Troop Support Pacific ensures South Korea DFACs have fresh chicken despite poultry ban
By Michael Tuttle
DLA Troop Support Public Affairs
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Army Pvt. Byron Brown, assigned to 520th Maintenance Company, 194th Combat Sustainment Support Battalion, eats at a dining facility at Camp Humphreys, South Korea. Despite South Korea’s ban on poultry items from the U.S., warfighters who eat at DFACs across the peninsula continue to eat fresh chicken, thanks to DLA Troop Support Pacific.
PHILADELPHIA, March 22, 2016 —
Despite South Korea’s ban on poultry items from the U.S., service members who eat at dining facilities across the peninsula continue to eat fresh chicken, thanks to Defense Logistics Agency Troop Support Pacific.
South Korea halted imports of U.S. poultry Jan. 17 following the discovery of avian flu at a turkey farm in Indiana.
The Subsistence prime vendor expected to run out of poultry in mid-February, said Ron Bate, a forward logistics specialist at DLA Troop Support Pacific’s [South] Korea Area Office. That left little time to find a local vendor.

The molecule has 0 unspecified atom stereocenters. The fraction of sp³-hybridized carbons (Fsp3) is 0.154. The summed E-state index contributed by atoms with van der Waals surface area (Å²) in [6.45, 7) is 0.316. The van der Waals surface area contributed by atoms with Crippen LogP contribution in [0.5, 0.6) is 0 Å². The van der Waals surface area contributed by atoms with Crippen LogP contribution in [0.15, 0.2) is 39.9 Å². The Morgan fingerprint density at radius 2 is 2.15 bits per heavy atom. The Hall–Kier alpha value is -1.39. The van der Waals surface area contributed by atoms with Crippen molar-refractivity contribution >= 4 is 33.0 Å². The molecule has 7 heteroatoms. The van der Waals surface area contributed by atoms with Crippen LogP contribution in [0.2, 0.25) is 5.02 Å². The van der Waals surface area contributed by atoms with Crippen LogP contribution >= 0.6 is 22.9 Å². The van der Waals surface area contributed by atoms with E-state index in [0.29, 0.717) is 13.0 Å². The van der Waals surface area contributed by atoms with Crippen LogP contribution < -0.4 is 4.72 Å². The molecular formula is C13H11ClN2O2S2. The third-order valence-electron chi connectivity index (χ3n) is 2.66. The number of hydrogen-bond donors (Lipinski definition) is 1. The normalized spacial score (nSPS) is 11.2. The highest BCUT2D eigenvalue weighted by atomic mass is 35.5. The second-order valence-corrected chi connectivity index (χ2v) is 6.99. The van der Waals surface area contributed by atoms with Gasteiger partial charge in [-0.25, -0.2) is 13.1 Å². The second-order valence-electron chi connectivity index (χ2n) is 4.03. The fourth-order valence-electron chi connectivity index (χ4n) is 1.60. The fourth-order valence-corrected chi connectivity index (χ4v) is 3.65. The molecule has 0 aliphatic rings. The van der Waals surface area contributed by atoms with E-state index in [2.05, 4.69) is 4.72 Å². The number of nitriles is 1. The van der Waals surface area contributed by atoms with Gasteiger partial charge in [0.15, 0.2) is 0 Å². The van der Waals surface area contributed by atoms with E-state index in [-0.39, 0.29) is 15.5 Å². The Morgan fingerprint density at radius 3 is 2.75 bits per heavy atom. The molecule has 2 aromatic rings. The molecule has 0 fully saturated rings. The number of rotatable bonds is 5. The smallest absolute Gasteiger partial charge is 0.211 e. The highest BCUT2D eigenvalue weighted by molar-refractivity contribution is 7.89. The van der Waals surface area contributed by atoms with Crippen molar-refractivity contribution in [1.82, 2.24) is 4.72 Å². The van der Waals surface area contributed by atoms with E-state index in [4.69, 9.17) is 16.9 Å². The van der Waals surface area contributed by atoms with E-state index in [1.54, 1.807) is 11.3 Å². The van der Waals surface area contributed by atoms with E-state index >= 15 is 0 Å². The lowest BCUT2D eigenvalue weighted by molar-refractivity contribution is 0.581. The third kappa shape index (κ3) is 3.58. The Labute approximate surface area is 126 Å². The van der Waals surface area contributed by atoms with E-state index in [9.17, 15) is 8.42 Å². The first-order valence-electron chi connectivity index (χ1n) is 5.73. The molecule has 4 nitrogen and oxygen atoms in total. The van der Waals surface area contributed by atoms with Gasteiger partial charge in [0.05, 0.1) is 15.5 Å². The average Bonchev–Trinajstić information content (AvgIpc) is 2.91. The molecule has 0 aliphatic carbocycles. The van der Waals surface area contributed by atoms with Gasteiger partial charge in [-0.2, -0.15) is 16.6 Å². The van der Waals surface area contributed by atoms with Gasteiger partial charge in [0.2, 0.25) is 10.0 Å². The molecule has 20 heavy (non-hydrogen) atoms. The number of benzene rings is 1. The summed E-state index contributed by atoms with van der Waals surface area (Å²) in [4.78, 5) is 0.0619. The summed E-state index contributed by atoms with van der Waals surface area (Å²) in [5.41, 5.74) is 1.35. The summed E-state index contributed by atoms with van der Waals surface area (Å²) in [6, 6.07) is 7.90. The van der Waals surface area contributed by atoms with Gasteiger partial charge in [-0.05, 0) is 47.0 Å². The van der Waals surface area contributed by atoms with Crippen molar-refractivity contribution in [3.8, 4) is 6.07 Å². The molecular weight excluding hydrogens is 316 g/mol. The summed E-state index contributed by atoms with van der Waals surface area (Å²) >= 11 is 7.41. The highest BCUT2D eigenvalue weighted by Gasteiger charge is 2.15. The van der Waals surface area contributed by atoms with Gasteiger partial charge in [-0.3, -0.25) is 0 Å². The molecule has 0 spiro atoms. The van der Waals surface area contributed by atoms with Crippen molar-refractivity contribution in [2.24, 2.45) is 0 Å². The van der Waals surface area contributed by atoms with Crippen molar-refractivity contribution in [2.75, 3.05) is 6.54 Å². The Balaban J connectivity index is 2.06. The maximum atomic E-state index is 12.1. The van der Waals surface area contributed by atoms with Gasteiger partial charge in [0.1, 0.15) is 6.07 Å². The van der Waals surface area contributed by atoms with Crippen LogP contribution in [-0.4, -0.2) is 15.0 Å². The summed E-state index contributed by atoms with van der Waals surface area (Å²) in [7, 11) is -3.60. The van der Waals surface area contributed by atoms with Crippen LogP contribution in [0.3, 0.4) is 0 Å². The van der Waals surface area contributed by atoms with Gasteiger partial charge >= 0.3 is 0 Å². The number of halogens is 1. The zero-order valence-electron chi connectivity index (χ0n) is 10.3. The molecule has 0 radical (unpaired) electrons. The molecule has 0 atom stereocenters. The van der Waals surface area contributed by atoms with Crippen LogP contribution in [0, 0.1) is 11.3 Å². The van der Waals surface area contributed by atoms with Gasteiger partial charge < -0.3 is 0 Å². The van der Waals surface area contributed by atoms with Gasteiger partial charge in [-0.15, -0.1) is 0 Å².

The new vendor also needed time to ramp up before the prime vendor’s stock was depleted.
“All of this was projected to happen the same week as a local Korean holiday that was going to basically shut down the country,” Bate said. “This left no room for error.”
The Korea Area Office worked with U.S. Army veterinarians to identify a local vendor able to provide chicken suitable for consumption by American service members, said John Moye, Korea Area Office deputy chief. Then contracting personnel sourced and awarded a blanket purchase agreement for eight-piece chicken.
The first delivery of 351 cases of chicken from the vendor arrived Feb. 5 at the prime vendor’s warehouse in Pyeongtaek, Korea, Moye said. The Korea Area Office team and a contracting officer representative were there to meet the vendors and ensure the chicken was delivered successfully.
The chicken was then transferred to the prime vendor for distribution to 40 military dining facilities throughout South Korea. This process has continued weekly and will continue as long as the Korean poultry ban is in effect, Moye said.
“The transition from (the prime vendor) purchased poultry to the implementation of the BPA vendor product was seamless and transparent to our customers,” Moye said.